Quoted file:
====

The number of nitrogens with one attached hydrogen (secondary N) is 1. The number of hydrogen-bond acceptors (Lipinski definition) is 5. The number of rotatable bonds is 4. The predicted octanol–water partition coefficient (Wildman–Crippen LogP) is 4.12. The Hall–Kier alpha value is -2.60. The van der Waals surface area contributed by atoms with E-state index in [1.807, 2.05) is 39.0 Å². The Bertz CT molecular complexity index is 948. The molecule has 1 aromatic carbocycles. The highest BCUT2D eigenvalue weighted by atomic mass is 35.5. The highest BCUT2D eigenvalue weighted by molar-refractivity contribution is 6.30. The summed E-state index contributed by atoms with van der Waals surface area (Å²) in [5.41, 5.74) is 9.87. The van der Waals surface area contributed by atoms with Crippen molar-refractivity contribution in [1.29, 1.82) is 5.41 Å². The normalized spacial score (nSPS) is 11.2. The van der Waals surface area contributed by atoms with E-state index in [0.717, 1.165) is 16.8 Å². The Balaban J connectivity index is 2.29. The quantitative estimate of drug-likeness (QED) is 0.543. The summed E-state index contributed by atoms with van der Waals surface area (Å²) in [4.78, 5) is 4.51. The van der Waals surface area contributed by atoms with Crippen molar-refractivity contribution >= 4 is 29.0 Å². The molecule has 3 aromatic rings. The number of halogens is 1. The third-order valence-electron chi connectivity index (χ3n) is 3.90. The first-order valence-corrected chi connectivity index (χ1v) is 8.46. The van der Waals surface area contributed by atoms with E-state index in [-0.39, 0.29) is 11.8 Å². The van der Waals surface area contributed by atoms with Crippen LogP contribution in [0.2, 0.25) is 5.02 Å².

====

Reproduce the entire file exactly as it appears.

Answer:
The number of nitrogens with one attached hydrogen (secondary N) is 1. The number of hydrogen-bond acceptors (Lipinski definition) is 5. The number of rotatable bonds is 4. The predicted octanol–water partition coefficient (Wildman–Crippen LogP) is 4.12. The Hall–Kier alpha value is -2.60. The van der Waals surface area contributed by atoms with E-state index in [1.807, 2.05) is 39.0 Å². The Bertz CT molecular complexity index is 948. The molecule has 1 aromatic carbocycles. The highest BCUT2D eigenvalue weighted by atomic mass is 35.5. The highest BCUT2D eigenvalue weighted by molar-refractivity contribution is 6.30. The summed E-state index contributed by atoms with van der Waals surface area (Å²) in [5.41, 5.74) is 9.87. The van der Waals surface area contributed by atoms with Crippen molar-refractivity contribution in [1.29, 1.82) is 5.41 Å². The normalized spacial score (nSPS) is 11.2. The van der Waals surface area contributed by atoms with E-state index in [0.717, 1.165) is 16.8 Å². The Balaban J connectivity index is 2.29. The quantitative estimate of drug-likeness (QED) is 0.543. The summed E-state index contributed by atoms with van der Waals surface area (Å²) in [4.78, 5) is 4.51. The van der Waals surface area contributed by atoms with Crippen molar-refractivity contribution >= 4 is 29.0 Å². The molecule has 3 aromatic rings. The number of halogens is 1. The third-order valence-electron chi connectivity index (χ3n) is 3.90. The first-order valence-corrected chi connectivity index (χ1v) is 8.46. The van der Waals surface area contributed by atoms with E-state index in [-0.39, 0.29) is 11.8 Å². The van der Waals surface area contributed by atoms with Crippen LogP contribution in [0.2, 0.25) is 5.02 Å².